By: Sakthi Prasad -- Content Director
31 January, 2021
(Pic Courtesy: Mark Holyoake)
“I like work: it fascinates me. I can sit and look at it for hours. I love to keep it by me: the idea of getting rid of it nearly breaks my heart.”
-- Jerome K Jerome, Three Men in a Boat
The once-in-a-century pandemic that stopped the world in the first half of 2020 had a huge impact on employment.
Many sectors -- from travel to hospitality services -- were badly hit. However, things are changing now. With the ushering in of 2021, the employment situation is beginning to look up in many sectors.
One of the foremost questions that comes to mind is what kind of an impact did the pandemic have on the procurement job market?
To assess the broader impact, Beroe conducted a survey among Beroe LiVE members and spoke to Mark Holyoake, a recruitment specialist whose sole focus has been helping procurement professionals secure good jobs -- his firm Holyoake Search has exclusively focused on the procurement function for nearly a decade now.
It was around noon in New York when Mark answered Beroe’s phone call.
Q: Do you remember the moment you first realized that the normal way of life may soon be disrupted by the COVID-19 pandemic?
Mark Holyoake: Well, yes. It was February 2020, and I was at a procurement technology conference in San Francisco. Very few people were talking about the COVID-19 outbreak in China then, but as I boarded the plane to return to New York, I distinctly remember wearing a mask -- just me and a handful of others; there were, however, some rumblings at the airport, and I had a feeling that something big was coming our way.
Q: What did you hear from the procurement community once the strict, government-mandated lockdowns began?
Mark Holyoake: I think a lot of people in procurement went into the first few months of the pandemic feeling the same way as everyone else -- nervous and a bit overwhelmed with the changes being thrust on them, both personally and professionally. However, as the weeks progressed, I could sense a fair bit of optimism settling in as procurement professionals realized that they would probably have a job through all this, and that, in fact, their role might even become more important. To an extent, I think that was the case -- procurement has gained prominence over the past nine months.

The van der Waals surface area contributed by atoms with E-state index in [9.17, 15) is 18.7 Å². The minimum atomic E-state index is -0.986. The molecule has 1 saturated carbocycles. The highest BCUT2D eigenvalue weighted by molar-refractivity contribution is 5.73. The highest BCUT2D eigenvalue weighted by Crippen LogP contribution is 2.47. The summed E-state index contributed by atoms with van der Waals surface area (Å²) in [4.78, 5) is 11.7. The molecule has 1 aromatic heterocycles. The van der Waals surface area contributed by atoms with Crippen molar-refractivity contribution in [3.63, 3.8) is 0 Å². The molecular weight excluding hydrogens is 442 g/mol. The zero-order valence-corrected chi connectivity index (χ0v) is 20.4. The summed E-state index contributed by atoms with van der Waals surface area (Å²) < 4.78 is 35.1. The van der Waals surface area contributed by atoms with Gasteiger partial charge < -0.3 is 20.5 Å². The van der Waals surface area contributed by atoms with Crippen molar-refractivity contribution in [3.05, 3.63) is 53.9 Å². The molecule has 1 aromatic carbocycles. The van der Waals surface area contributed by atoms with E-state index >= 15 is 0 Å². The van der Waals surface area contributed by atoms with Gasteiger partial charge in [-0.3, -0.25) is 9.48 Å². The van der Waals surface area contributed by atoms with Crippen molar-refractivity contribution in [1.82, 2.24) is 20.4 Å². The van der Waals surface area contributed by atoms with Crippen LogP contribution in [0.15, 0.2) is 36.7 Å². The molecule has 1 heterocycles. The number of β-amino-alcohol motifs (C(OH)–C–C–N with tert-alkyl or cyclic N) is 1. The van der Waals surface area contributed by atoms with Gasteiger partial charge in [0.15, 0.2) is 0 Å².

I think many companies have come into 2021 with a very clear agenda of leaning on procurement harder than they ever have before and, with recruitment budgets opening up again, providing the function with the investment needed to help deliver on that agenda. This is the calling that procurement has been waiting on for years -- they've got their opportunity, their chance in the spotlight. I think this year presents a wonderful opportunity to step in and show businesses what they are capable of delivering, and in a way, that goes far beyond mere cost savings. So I think there are many procurement professionals, who are pretty excited.